This KPI measures the percentage of total spend that adheres to negotiated contracts. A higher compliance rate implies better adherence to procurement policies and a stronger negotiating position.

8. On-time delivery rate

This KPI tracks the percentage of orders received from suppliers within the agreed-upon delivery timeframe. Higher on-time delivery rates reflect better supplier performance and can contribute to increased customer satisfaction.

9. Rate of maverick spend

Maverick spend refers to purchases made outside established procurement processes or without proper approval. This KPI measures the percentage of total procurement spend that is uncontrolled or unauthorized. A low maverick spend rate indicates better adherence to procurement policies and processes.

10. Sourcing time

This KPI measures the average time it takes for the procurement team to find, select, and engage a supplier for goods and services. A shorter sourcing time reflects greater efficiency and faster responsiveness in the procurement process.

These KPIs provide insights into the overall efficiency and effectiveness of the procurement department and can help identify areas for improvement and optimization.

Procurement KPIs Explained

Procurement KPIs play a critical role in evaluating the performance and efficiency of an organization’s procurement department. Metrics such as spend under management, cost savings and procurement ROI are critical in determining the department’s impact and contribution to the organization’s financial health. The efficiency of processes such as supplier lead time, order cycle time, and sourcing time reflect the procurement department’s ability to respond quickly and adapt to changes in the supply chain.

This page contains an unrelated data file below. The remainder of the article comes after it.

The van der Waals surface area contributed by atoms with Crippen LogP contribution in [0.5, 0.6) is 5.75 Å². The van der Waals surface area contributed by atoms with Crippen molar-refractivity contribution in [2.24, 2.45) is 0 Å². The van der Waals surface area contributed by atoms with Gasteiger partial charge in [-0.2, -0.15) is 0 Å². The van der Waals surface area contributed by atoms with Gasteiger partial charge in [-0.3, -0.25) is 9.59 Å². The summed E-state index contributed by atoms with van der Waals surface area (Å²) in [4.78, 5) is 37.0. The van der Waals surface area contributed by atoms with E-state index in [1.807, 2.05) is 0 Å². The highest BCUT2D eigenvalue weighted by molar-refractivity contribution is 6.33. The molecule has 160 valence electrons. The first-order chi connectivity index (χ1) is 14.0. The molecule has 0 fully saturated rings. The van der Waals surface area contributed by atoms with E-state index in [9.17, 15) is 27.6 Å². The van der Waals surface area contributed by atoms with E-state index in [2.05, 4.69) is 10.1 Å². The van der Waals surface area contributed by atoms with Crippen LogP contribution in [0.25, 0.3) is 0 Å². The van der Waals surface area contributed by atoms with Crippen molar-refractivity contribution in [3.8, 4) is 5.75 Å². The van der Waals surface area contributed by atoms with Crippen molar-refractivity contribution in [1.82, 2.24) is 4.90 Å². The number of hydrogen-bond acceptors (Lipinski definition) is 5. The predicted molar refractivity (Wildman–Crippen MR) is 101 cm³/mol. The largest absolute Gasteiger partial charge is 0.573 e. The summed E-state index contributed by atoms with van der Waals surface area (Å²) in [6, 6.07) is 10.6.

Supplier performance scorecards, contract compliance rates, on-time delivery rates, and maverick spend rates provide a comprehensive view of supplier relationships, compliance with sourcing policies, and internal control over sourcing activities. Taken together, these KPIs provide valuable data to help guide the organization’s decision-making process and optimize procurement practices, ultimately contributing to a successful and sustainable supply chain.


In summary, procurement KPIs are critical for organizations to effectively measure, manage and optimize their procurement processes. They enable companies to gauge the performance of their procurement team and understand the value they bring to the organization. By carefully selecting and setting relevant KPIs, organizations can identify areas for improvement, streamline supplier management, and ensure that they are generating cost savings and driving efficiencies.

Regular assessment and benchmarking of KPIs enables organizations to remain agile in an ever-changing business landscape and maintain a competitive edge in procurement management. As a result, procurement KPIs are not only a means to measure performance, but also a strategic tool for the continuous growth and development of an organization’s procurement function.